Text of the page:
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Canada honours Bethune in 1972

In China, he's been a national hero since his death in 1939. But in his birthplace of Canada Dr. Norman Bethune was virtually unknown until the 1970s. His communist beliefs and unorthodox personality made him a controversial figure in Canada. His medical accomplishments, however, are irrefutable. Bethune cared for the wounded in wartorn Spain and China, and in the process revolutionized military medicine.

It's 1972. Bethune has been dead for more than three decades. And despite his hero status in China, only now is the federal government recognizing him as a "Canadian of national historic significance." Canada's External Affairs Minister Mitchell Sharp recently delivered a eulogy at Bethune's gravesite in China. The Ontario government is also getting in on the act - it just erected a plaque outside Bethune's former home in Gravenhurst, Ont. The CBC's Maurice Cutler reports on Bethune's "rebirth" in Canada.

Cutler interviews Hazen Sise, who worked with Bethune in Spain. Sise describes past attempts to memorialize Bethune in Canada, which didn't work because of "political prejudices" - Canada couldn't possibly glorify a Communist back then. But when Canada officially recognized the Communist People's Republic of China in 1970, the Trudeau cabinet soon realized it couldn't continue ignoring Bethune. 
. Prior to becoming prime minister in 1968, Pierre Trudeau had travelled to China several times. In 1961, he co-wrote a book with friend Jacques H├ębert about their Chinese travels. It was called Two Innocents in Red China.

. In 1970, Canada officially recognized the People's Republic of China, and the two countries exchanged diplomats for the first time. Prior to this, Canada had no diplomatic ties with the PRC. This change was the result of Prime Minister Trudeau's in-depth review of Canadian foreign policy, which focused a great deal on relationships with Asia-Pacific countries.

. As diplomatic ties strengthened between Canada and the PRC, Chinese visitors to Canada increasingly expressed surprise that there were no monuments to Bethune in Canada. Trudeau's government decided the Canadian government should publicly designate Bethune as a "Canadian of national historic significance." This occurred in August 1972.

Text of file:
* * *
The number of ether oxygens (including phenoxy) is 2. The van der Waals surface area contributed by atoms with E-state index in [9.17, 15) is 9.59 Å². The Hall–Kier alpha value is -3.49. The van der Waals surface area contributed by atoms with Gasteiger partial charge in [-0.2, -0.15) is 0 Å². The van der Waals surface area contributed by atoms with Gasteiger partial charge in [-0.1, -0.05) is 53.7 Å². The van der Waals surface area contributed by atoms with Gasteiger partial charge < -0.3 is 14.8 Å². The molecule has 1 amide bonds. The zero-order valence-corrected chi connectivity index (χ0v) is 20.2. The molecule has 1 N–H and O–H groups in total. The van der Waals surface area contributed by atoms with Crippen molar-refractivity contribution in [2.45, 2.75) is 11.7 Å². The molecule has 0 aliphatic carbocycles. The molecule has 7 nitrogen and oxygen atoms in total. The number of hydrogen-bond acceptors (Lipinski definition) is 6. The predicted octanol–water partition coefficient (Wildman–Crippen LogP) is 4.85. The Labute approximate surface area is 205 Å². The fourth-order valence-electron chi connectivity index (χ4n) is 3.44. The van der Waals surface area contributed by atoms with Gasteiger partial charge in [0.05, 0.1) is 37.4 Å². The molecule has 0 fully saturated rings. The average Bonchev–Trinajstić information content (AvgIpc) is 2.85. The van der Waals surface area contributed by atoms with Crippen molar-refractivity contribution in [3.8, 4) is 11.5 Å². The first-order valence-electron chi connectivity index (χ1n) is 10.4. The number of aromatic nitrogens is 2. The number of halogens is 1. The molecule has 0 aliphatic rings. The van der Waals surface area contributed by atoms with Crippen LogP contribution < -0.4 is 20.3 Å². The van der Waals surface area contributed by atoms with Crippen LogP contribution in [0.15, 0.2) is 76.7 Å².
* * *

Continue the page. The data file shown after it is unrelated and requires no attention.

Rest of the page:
. Prior to 1972, the official reason for Bethune being denied a designation was that his accomplishments took place outside of Canada.

. Many Canadians applauded the federal government for finally recognizing Bethune's heroic works. But a number of Canadians were much more skeptical. A 1972 Toronto Star article charged that Trudeau's move had more to do with boosting trade with China than with recognizing a Canadian hero: "The rehabilitation of Norman Bethune is a phoney move in a none-too-honourable game whose object is to get Canada into the big league somehow; any big league, so long as there's trade and profit in it."

. The federal government began designating certain people, places and events as being "of historic significance" in 1919. According to the Historic Sites and Monuments Board of Canada (which administers the designation program), a person can be designated if they "individually or as the representative of a group made an outstanding and lasting contribution to Canadian history." The government usually commemorates these designations by installing a bronze plaque at a location associated with that person, place or event.

. By 2004, there were a total of 588 people designated as Canadians "of national historic significance." These include:
. Arthur Lismer, Canadian artist and founding member of the Group of Seven
. Frederick Banting, the co-discoverer of insulin
. Lester B. Pearson, former Canadian prime minister and Nobel Peace Prize winner

. The Conservative Ontario government beat the federal government to the punch in erecting a commemorative plaque for Bethune. The Archives of Ontario installed a plaque outside the Bethune home in Gravenhurst, Ont., in September 1972. The federal government had declared Bethune to be "of historical significance" a month earlier (August 1972), but didn't erect a plaque until several years later, after opening the Bethune house to the public as a museum in 1976.
Medium: Radio
Program: Five Nights
Broadcast Date: Sept. 12, 1972
Guest(s): Mitchell Sharp, Hazen Sise
Reporter: Maurice Cutler
Duration: 5:10
Photo: National Archives of Canada

Last updated: September 18, 2013

Page consulted on December 5, 2013

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